Instructional Strategies for ELL Classrooms
Grand Canyon University
SPE-523N English Language Teaching Foundations and Methods
November 17, 2010
There are many different strategies that an instructor can use in ELL classrooms or in classrooms in which ELL students have been mainstreamed. As always, instructors are called upon to constantly modify their curriculum and instruction in order to meet the needs of each individual learner. This is made more possible if the instructor has more knowledge of different teaching methods and strategies. There are many possible research sources that offer ideas, methods and strategies for everyday use in an ELL classroom. Several of the more common or functional strategies will be discussed here. Comprehensible Input
There are six prominent areas to consider when creating lesson plans that will help to present the subject material in an organized, understandable manner. These are “modelling (sic), bridging, contextualisation (sic), building schema, re-presenting text and developing metacognition” (Walqui, 2003). Modeling is simply showing, demonstrating, or asking the student to perform an action or do a project. This hands-on approach is useful for all students but it is particularly helpful with those students who have a language barrier. Bridging, a common constructivist method, involves building on a learner’s previous experience (Gabler, 2003). When dealing with ELL learners, the teacher may have to delve deeper than with average students, into the student’s previous experiences because their country of origin may not have offered the experiences that the educator is accustomed to building on. If they are able to find an experience that the student can relate the new information to, then the student will much better be able to understand the instruction (Gabler, 2003). Contextualization is useful because it presents the same information that one would find in a textbook in a completely different format that can reach the student’s visual, tactile, or auditory modalities. If the student is able to see the information rather than a list of linear facts but instead in a picture, video, demonstration or activity, then the student make learn the concepts or information more quickly and sometimes effortlessly. Building schema gives the students an understanding of the big picture of the new subject or concept before giving them more details. This gives the student a structure that they can build on and relate to. This may help the new information seem less daunting to them and may help develop an anticipation in the student to explore further into the subject. Re-presenting text, is when the teacher asks the students to revisit a text with the intention of presenting it in an alternative way in which the students actively participate (Walqui, 2003). “This kind of language learning often engages students in the accomplishment of tasks that are interesting and meaningful for them, where the emphasis is placed on the communication that is being carried out rather than on its formal aspects, and where the resulting learning is powerful” (Walqui, 2003). The sixth area for the educator to keep in mind when laying out lesson plans is developing the student’s metacognition. This is defined as the “understanding of the strategies available for learning a task and the regulatory mechanisms needed to complete the task” (Hallahan, 1997). This particular aspect of ELL instruction can give these students the tools needed to deal with new difficulties, remedy old problems and identify specific needs or problems that they have in their own learning process. The student can even continue to use this knowledge and awareness in their educational endevours after they have achieved English language proficiency. This can also assist average students in their own educational efforts.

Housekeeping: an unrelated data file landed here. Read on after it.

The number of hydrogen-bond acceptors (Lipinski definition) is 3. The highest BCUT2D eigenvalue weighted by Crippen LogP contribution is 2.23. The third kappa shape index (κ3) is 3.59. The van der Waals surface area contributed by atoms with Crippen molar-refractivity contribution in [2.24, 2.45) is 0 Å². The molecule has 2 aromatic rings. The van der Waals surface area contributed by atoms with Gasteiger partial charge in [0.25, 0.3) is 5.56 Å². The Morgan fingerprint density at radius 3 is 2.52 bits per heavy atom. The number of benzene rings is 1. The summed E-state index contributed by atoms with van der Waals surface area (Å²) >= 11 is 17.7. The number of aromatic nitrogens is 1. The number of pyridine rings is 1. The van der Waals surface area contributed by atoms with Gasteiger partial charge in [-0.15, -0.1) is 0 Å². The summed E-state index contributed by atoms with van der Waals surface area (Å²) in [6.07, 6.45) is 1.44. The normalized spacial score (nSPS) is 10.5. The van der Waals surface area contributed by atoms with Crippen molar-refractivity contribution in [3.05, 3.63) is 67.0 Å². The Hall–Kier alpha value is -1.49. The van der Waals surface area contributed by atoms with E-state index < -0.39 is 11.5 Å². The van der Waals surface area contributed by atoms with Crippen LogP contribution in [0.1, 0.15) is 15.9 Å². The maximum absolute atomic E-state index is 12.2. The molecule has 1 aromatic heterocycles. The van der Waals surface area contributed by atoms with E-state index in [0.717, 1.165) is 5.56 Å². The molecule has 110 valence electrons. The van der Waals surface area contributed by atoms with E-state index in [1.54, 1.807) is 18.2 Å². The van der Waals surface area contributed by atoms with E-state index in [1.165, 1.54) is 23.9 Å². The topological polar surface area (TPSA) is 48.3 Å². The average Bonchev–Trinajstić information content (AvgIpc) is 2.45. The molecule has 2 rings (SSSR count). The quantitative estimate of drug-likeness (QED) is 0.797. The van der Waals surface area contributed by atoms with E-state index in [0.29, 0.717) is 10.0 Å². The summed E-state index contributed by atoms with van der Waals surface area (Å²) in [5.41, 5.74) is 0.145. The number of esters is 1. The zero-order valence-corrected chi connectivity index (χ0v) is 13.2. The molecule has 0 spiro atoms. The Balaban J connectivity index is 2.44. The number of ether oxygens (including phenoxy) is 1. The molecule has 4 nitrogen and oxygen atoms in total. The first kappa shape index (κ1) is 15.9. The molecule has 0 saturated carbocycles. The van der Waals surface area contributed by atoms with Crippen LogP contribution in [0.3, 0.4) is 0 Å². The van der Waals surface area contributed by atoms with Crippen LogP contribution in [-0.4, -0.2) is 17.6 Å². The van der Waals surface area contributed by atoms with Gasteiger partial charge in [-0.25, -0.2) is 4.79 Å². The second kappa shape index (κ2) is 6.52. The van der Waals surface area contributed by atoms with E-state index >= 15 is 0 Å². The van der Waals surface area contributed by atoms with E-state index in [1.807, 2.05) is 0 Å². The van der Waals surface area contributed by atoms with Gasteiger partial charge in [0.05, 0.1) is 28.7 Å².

Ongoing, Specific, and Immediate Feedback
Effective teachers often engage in multiple methods of feedback. Ongoing...
References: Fisher, D. Rothenberg, C. (2007). Teaching English language learners: A differentiated approach. Upper Saddle River, NJ: Pearson Education, Inc.
Gabler, I. Schroeder, M. (2003). Constructivist methods for the secondary classroom. Boston, MA: Pearson Education, Inc. p.222-236.
Hallahan, J. Kauffman, J. (1997). Exceptional learners: Introduction to special education. (7th ed.) Needham Heights, Mass. A Viacom Company. p. 181.
Malley, M. Moya, S. (1994, Spring). A portfolio assessment model for ESL. The Journal of Educational Issues of Language Minority Students. V13. p.24.
Newman, F. (1992). Student engagement and achievement in American secondary schools. New York: Teacher’s College, Columbia University. Retrieved November 16, 2010 from http://eric.ed.gov/PDFS/ED371047.pdf. p.19
Walqui, A. (2003). Conceptual framework: Scaffolding instruction for English learners. San Francisco: WestEd. p.171-177.
Wisconsin Department of Public Introduction. (n.d.) AYP handbook: Instructional strategies that support the success of English language learners. Retrieved November 16, 2010 from http://dpi.state.wi.us/ssos/pdf/ayp_ell.pdf
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